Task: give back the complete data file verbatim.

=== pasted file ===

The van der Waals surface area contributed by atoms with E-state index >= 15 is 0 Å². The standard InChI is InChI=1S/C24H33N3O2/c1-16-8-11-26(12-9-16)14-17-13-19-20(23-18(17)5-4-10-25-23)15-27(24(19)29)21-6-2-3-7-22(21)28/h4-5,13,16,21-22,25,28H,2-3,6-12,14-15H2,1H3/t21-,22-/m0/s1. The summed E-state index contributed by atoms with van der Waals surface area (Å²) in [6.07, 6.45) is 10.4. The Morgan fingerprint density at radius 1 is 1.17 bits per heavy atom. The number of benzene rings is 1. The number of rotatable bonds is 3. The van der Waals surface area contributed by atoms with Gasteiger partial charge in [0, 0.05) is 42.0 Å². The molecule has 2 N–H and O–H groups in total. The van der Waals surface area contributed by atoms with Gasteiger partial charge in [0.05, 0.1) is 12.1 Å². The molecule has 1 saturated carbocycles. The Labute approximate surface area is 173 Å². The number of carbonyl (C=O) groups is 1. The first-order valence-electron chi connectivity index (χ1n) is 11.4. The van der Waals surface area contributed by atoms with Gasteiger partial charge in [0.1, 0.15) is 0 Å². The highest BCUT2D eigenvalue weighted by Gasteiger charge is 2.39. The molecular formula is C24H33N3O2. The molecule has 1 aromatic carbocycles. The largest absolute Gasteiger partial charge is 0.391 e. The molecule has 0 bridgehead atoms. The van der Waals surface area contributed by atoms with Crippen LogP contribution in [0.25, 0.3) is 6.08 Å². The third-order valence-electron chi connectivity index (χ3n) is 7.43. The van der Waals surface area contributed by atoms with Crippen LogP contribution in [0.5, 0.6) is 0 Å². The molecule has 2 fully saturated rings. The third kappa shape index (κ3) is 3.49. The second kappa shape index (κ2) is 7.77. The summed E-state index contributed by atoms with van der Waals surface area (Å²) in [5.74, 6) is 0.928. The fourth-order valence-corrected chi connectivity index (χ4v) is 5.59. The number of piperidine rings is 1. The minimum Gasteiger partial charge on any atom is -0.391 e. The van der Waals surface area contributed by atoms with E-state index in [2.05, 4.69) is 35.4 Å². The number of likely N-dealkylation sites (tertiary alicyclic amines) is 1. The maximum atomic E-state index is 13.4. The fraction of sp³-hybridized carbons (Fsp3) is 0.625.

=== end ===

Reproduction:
The van der Waals surface area contributed by atoms with E-state index >= 15 is 0 Å². The standard InChI is InChI=1S/C24H33N3O2/c1-16-8-11-26(12-9-16)14-17-13-19-20(23-18(17)5-4-10-25-23)15-27(24(19)29)21-6-2-3-7-22(21)28/h4-5,13,16,21-22,25,28H,2-3,6-12,14-15H2,1H3/t21-,22-/m0/s1. The summed E-state index contributed by atoms with van der Waals surface area (Å²) in [6.07, 6.45) is 10.4. The Morgan fingerprint density at radius 1 is 1.17 bits per heavy atom. The number of benzene rings is 1. The number of rotatable bonds is 3. The van der Waals surface area contributed by atoms with Gasteiger partial charge in [0, 0.05) is 42.0 Å². The molecule has 2 N–H and O–H groups in total. The van der Waals surface area contributed by atoms with Gasteiger partial charge in [0.05, 0.1) is 12.1 Å². The molecule has 1 saturated carbocycles. The Labute approximate surface area is 173 Å². The number of carbonyl (C=O) groups is 1. The first-order valence-electron chi connectivity index (χ1n) is 11.4. The van der Waals surface area contributed by atoms with Gasteiger partial charge in [0.1, 0.15) is 0 Å². The highest BCUT2D eigenvalue weighted by Gasteiger charge is 2.39. The molecular formula is C24H33N3O2. The molecule has 1 aromatic carbocycles. The largest absolute Gasteiger partial charge is 0.391 e. The molecule has 0 bridgehead atoms. The van der Waals surface area contributed by atoms with Crippen LogP contribution in [0.25, 0.3) is 6.08 Å². The third-order valence-electron chi connectivity index (χ3n) is 7.43. The van der Waals surface area contributed by atoms with Crippen LogP contribution in [0.5, 0.6) is 0 Å². The molecule has 2 fully saturated rings. The third kappa shape index (κ3) is 3.49. The second kappa shape index (κ2) is 7.77. The summed E-state index contributed by atoms with van der Waals surface area (Å²) in [5.74, 6) is 0.928. The fourth-order valence-corrected chi connectivity index (χ4v) is 5.59. The number of piperidine rings is 1. The minimum Gasteiger partial charge on any atom is -0.391 e. The van der Waals surface area contributed by atoms with E-state index in [2.05, 4.69) is 35.4 Å². The number of likely N-dealkylation sites (tertiary alicyclic amines) is 1. The maximum atomic E-state index is 13.4. The fraction of sp³-hybridized carbons (Fsp3) is 0.625.